The U.S. government’s denial of visas to several Cubans invited to an upcoming academic congress has uncorked a string of protests — against Washington, the pro-Castro U.S. academics who allegedly control the conference’s Cuba agenda and the Havana spies who allegedly attend.
Some academics who study Cuba issues have long complained about the island government’s influence on the Latin American Studies Association (LASA), which bills itself as the world’s largest association for the study of the region.
But they usually kept their complaints private because Cuba has repeatedly denied access to the island and research materials to any academics who dared criticize the communist government too harshly. Until now.
“The LASA Cuba section has been taken over by supporters of the revolution and it has been thoroughly politicized,” said Ted Henken, a professor of Latin American Studies at Baruch College in New York.
“Those of us who have been in LASA also know that within the Cuban ‘delegation’ there are always as many ‘policemen’ as in Coppelia on a Saturday night,” Cuban sociologist Haroldo Dilla wrote in an online column. He referred to Havana’s famous Coppelia ice cream parlor.
Asked about the criticism, LASA President Evelyne Huber said the Cuba section “is open to all LASA members, and LASA itself is open to all scholars and other professionals interested in Latin America. Nobody is excluded from membership based on their political opinions.”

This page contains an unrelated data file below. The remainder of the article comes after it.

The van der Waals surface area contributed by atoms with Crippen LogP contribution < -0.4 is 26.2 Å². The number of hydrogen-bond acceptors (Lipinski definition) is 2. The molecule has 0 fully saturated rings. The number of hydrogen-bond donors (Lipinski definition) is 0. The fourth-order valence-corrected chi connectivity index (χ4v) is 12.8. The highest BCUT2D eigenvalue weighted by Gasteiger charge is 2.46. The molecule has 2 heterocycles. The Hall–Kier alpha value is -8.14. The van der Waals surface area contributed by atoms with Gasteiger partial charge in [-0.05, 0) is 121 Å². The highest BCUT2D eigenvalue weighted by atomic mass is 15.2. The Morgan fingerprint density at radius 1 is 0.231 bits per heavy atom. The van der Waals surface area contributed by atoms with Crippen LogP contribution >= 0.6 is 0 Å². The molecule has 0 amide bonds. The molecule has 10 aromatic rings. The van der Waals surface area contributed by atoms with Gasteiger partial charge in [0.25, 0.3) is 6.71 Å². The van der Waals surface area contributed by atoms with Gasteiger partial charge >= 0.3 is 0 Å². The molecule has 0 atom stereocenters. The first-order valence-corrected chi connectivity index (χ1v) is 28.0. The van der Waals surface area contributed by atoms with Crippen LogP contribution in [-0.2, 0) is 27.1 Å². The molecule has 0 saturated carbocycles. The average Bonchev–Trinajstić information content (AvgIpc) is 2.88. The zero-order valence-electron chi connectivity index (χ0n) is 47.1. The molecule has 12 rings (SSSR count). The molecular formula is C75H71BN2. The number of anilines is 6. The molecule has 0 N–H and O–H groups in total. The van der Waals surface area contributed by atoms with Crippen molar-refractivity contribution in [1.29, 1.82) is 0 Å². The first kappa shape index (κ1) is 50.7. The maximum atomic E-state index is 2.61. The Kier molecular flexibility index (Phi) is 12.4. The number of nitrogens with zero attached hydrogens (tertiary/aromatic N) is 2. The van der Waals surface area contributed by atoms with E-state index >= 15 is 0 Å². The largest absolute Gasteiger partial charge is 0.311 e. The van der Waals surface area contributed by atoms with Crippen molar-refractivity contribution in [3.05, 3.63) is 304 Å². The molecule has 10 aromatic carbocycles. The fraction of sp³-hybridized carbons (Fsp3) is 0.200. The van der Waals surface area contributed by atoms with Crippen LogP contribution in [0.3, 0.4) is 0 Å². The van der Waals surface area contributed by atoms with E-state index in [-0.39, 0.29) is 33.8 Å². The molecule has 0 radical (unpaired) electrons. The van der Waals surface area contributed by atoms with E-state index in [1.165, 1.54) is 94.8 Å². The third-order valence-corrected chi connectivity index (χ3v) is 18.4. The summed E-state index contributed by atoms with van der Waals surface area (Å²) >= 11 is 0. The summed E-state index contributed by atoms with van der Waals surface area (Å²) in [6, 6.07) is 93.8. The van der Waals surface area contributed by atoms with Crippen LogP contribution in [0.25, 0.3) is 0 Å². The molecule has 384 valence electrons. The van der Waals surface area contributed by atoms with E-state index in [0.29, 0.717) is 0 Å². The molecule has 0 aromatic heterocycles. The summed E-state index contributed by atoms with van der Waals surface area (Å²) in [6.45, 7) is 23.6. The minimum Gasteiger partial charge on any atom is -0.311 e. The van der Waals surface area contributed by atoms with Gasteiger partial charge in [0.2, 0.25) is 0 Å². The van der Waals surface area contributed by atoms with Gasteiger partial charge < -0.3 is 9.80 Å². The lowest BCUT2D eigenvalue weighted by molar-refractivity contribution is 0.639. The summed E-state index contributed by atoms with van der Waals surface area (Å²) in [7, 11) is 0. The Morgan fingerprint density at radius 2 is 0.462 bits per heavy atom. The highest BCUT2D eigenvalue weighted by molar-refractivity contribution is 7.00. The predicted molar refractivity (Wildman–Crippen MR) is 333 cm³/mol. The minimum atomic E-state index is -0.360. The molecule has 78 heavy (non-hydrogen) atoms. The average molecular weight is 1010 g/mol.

“I do not know what qualifies a scholar as a ‘supporter of the Cuban government’ ... and whether the elected leaders of the section would fall into that category. Most scholars who deal with Cuba that I know are acutely aware of both the strengths and weaknesses, or achievements and shortcomings of the Cuban government,” added Huber, head of the political science department at the University of North Carolina.
Cuba section co-chairman Sheryl Lutjens, director of the Women’s Studies Program at California State University San Marcos, did not reply to requests for comments. Her co-chairman is Jorge Mario Sanchez, a professor at the University of Havana.
All country sections are co-headed by members from the U.S. and the foreign country. LASA, with 7,000 members from around the world, is based at the University of Pittsburgh.
Henken and Dilla’s comments were triggered by reports that the U.S. State Department had denied visas to several Cubans invited to attend LASA’s annual congress May 29-June 1 in Washington, D.C.
Three of them were identified as Elaine Díaz Rodríguez, a journalist and University of Havana professor, and young bloggers Isbel Díaz Torres and Dimitri Prieto Samsónov. Elaine Díaz’s visa was later approved. The U.S. visas could have been denied for a broad range of issues, from concerns that the academics would defect and stay in the United States to any criminal records.
The trio should be allowed to participate in the LASA conference because they “are known for their critical positions in the face of specific aspects of the Cuban reality,” Dilla wrote in an April 15 column published on the website CubaEncuentro.
Henken, a LASA member who also heads the Association for the Study of the Cuban Economy (ASCE), argued that the visa denials are “a lost opportunity for the U.S. to hear critical and authentic voices from inside Cuba.”